All of these behaviours are worth promoting.  I can certainly see supporting any number of behaviours, as long as you show me the science or the positive outcomes that recommend why I should, for example, support needle exchanges for IV drug users. My bias leads me to say, when asked to support something, that I don’t want the rule (or Bible, or Koran, or Book of Mormon), I want to be shown the reason, the logic, the power of the argument.  I can be convinced, but not coerced.  I want to hear from the experts because I’ve only ever got hold of one leg of the elephant.  Nobody knows everything, but together, we know quite a bit.

To be told what to do infuriates me.  To be convinced with real life examples, as well as book learning, that something I once believed to be true is no longer true, well, that new conviction will free my mind.  It’s why I’m U*U.  I come to this faith with biases and shoddy thinking, in the belief that I will be forced to confront my biases — that I will be asked to consider my role in the dance of all life — that I will be moved to be more compassionate and more forgiving, not just to others but to myself.

To have a mind full of bias is like running on empty with a broken gas gauge.  You see the gauge, and you just don’t want to believe that illusory fumes may be all you have.  It is not wishful thinking that will build the new Jerusalem.  It is clear thinking, relentless self-examination, and lots of very hard work, supplemented by the ability to see yourself and other people as and how they are with understanding and love unclouded by sentimentality and expectation.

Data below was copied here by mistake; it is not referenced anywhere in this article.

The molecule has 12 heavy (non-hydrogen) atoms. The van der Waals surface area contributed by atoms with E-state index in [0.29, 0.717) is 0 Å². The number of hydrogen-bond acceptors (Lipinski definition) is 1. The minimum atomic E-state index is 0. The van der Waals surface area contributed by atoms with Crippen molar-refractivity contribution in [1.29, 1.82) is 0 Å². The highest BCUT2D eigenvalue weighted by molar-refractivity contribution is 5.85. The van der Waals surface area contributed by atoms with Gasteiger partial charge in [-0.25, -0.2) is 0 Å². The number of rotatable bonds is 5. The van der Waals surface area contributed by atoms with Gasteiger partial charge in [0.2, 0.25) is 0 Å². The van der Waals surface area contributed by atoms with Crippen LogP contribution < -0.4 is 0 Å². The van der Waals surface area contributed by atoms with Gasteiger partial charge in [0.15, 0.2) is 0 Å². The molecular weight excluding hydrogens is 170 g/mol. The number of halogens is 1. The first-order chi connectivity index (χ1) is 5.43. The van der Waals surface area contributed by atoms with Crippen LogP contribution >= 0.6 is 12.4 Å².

I am asking you to make it your business to examine your biases — and to help make Beacon a great place, a safe place, to do that in.  When we learn about cognitive bias, and learn what we may do to fight cognitive bias, that problem of human cognition that makes our flaws invisible and the very same flaws in others insufferable, we are in truth working on our theology.  We will find in ourselves better solutions, by thinking better quality thoughts.  Blessed be.